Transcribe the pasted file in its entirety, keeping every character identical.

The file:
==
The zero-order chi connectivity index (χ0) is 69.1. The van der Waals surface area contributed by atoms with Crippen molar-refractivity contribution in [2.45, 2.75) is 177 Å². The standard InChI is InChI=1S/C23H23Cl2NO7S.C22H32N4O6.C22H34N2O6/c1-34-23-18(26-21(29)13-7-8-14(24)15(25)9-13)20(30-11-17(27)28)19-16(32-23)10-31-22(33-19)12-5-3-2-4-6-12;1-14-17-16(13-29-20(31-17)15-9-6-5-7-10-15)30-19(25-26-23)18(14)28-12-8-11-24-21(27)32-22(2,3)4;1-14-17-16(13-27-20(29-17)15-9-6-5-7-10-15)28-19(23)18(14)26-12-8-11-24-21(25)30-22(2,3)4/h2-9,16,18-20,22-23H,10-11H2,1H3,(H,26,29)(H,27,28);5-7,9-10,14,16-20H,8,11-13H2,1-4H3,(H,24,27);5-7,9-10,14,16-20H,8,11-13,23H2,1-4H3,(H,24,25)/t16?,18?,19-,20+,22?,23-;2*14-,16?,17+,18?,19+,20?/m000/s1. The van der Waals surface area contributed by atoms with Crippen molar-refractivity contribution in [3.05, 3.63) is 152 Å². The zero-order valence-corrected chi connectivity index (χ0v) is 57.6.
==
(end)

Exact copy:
The zero-order chi connectivity index (χ0) is 69.1. The van der Waals surface area contributed by atoms with Crippen molar-refractivity contribution in [2.45, 2.75) is 177 Å². The standard InChI is InChI=1S/C23H23Cl2NO7S.C22H32N4O6.C22H34N2O6/c1-34-23-18(26-21(29)13-7-8-14(24)15(25)9-13)20(30-11-17(27)28)19-16(32-23)10-31-22(33-19)12-5-3-2-4-6-12;1-14-17-16(13-29-20(31-17)15-9-6-5-7-10-15)30-19(25-26-23)18(14)28-12-8-11-24-21(27)32-22(2,3)4;1-14-17-16(13-27-20(29-17)15-9-6-5-7-10-15)28-19(23)18(14)26-12-8-11-24-21(25)30-22(2,3)4/h2-9,16,18-20,22-23H,10-11H2,1H3,(H,26,29)(H,27,28);5-7,9-10,14,16-20H,8,11-13H2,1-4H3,(H,24,27);5-7,9-10,14,16-20H,8,11-13,23H2,1-4H3,(H,24,25)/t16?,18?,19-,20+,22?,23-;2*14-,16?,17+,18?,19+,20?/m000/s1. The van der Waals surface area contributed by atoms with Crippen molar-refractivity contribution in [3.05, 3.63) is 152 Å². The zero-order valence-corrected chi connectivity index (χ0v) is 57.6.